Course Schedule

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Course Schedule for SOCIOLOGY - Fall 2018
Class
No.
Course ID Title Credits Type Instructor(s) Days:Times Location Permission
Required
Dist Qtr
2162 SOCL-101-01 Principles of Sociology 1.00 LEC Valocchi, Stephen TR: 8:00AM-9:15AM TBA SOC  
  Enrollment limited to 39
  NOTE: 20 seats reserved for first-year students.
  The course will deal with questions such as these: What are the underlying causes of our major social problems? Are inequality and the exercise of power by some over others inevitable in all social life? How important in human life are cultural and social factors compared to the influence of biological inheritance, personality and economic constraints? What are the origins of, prospects for, and results of attempts at deliberate social change? To what extent can we realistically expect to achieve our democratic ideals of freedom and equality in contemporary societies? The course addresses the basic concerns, ideas and methods of sociology both as a scientific and a humanistic discipline.
2274 SOCL-101-02 Principles of Sociology 1.00 LEC Williams, Johnny TR: 9:25AM-10:40AM TBA SOC  
  Enrollment limited to 39
  NOTE: 20 seats reserved for first-year students.
  The course will deal with questions such as these: What are the underlying causes of our major social problems? Are inequality and the exercise of power by some over others inevitable in all social life? How important in human life are cultural and social factors compared to the influence of biological inheritance, personality and economic constraints? What are the origins of, prospects for, and results of attempts at deliberate social change? To what extent can we realistically expect to achieve our democratic ideals of freedom and equality in contemporary societies? The course addresses the basic concerns, ideas and methods of sociology both as a scientific and a humanistic discipline.
3106 SOCL-202-01 Clas & Contemp Theory 1.00 LEC Spurgas, Alyson TR: 10:50AM-12:05PM TBA Y SOC  
  Enrollment limited to 39
  Prerequisite: C- or better in a prior Sociology course or permission of instructor.
  Critical examination of the major theoretical perspectives current in sociology (structure functionalism, interactionism, conflict theory, exchange theory, and ethnomethodology) and consideration of their implications for core problems: such as social order and social change that concern all sociologists. Also, emphasis upon the methods of theory construction, the relationship between theory and research, and the significance of the classic (e.g., Durkheim’s Suicide) for sociologists now.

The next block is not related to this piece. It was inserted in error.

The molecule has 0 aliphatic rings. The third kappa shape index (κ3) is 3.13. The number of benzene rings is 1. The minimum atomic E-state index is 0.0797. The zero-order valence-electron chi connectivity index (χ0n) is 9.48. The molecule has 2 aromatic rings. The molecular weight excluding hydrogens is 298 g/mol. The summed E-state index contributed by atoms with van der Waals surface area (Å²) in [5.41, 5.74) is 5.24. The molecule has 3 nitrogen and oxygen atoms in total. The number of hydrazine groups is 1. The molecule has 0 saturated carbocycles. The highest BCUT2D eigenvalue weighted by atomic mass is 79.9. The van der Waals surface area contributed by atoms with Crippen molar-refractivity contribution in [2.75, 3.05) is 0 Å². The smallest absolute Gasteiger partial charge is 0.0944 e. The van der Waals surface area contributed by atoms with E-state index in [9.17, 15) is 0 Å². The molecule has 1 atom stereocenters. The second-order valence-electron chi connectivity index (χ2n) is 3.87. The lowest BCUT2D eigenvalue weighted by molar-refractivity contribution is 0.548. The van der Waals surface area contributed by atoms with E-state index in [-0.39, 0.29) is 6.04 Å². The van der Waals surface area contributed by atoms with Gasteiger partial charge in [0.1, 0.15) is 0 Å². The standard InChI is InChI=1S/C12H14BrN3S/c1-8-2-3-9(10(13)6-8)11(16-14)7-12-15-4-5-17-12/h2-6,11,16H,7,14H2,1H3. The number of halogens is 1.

2500 SOCL-210-01 Statistics for Social Sciences 1.00 LEC Andersson, Tanetta TR: 9:25AM-10:40AM TBA NUM  
  Enrollment limited to 19
  Prerequisite: C- or better in a prior Sociology course or permission of instructor.
  This course is an introduction to statistical methods, their conceptual underpinnings, and their use in analyzing social science data. Topics include basic presentation and graphing of data, descriptive statistics, probability theory, the normal distribution, one and two sample t-tests and tests of proportions, confidence intervals and hypothesis testing, chi-square tests, and an introduction to linear regression. The course will emphasize the logic and practice of statistical analysis as it applies to the social sciences. Students will also learn to carry out basic statistical analysis with the aid of computer software. This course is intended for students who want a practical introduction to statistical methods and who plan to major in a social science.
3652 SOCL-214-01 Racism 1.00 LEC Williams, Johnny TR: 1:30PM-2:45PM TBA SOC  
  Enrollment limited to 39
  A cross-national comparison of racial and ethnic differences as sources of conflict and inequality within and between societies. We will also consider the role of race and ethnicity as a basis for group and national solidarity. Topics will include the persistence of ethnic and racial loyalties in regard to language, marital choice, and politics; a comparison of social mobility patterns among various ethnic and racial groups; ethnicity and race as reactionary or revolutionary ideologies; and the issues and facts regarding assimilation and pluralism in different societies.
3653 SOCL-260-01 Sexual Diversity and Society 1.00 LEC Valocchi, Stephen TR: 10:50AM-12:05PM TBA SOC  
  Enrollment limited to 29
  Sexuality has often been considered to be a natural, biological instinct-a drive that is fueled by hormones, genes or deep psychic impulses. During the last twenty years, however, scholars (including sociologists) have challenged this view of sexuality. Instead, they argue that how we organize our sexuality-our desires, ideas, value systems, practices and identities-are profoundly shaped by social and cultural influences. Although this course focuses on the social construction of homosexuality, we will also examine the many ways that normative as well as nonnormative sexualities are socially constructed. We will also examine the many ways that the social construction of sexuality is informed by class, gender, race and ethnicity. Using materials from sociology and from the many other disciplines that are working in the areas of lesbian and gay studies and queer theory, we will explore the impact that history, economics, social structure and cultural logics have had on sexual behaviors, identities, and belief systems. Enrollment limited.
3654 SOCL-272-01 Social Movements 1.00 LEC Spurgas, Alyson TR: 1:30PM-2:45PM TBA Y SOC  
  Enrollment limited to 25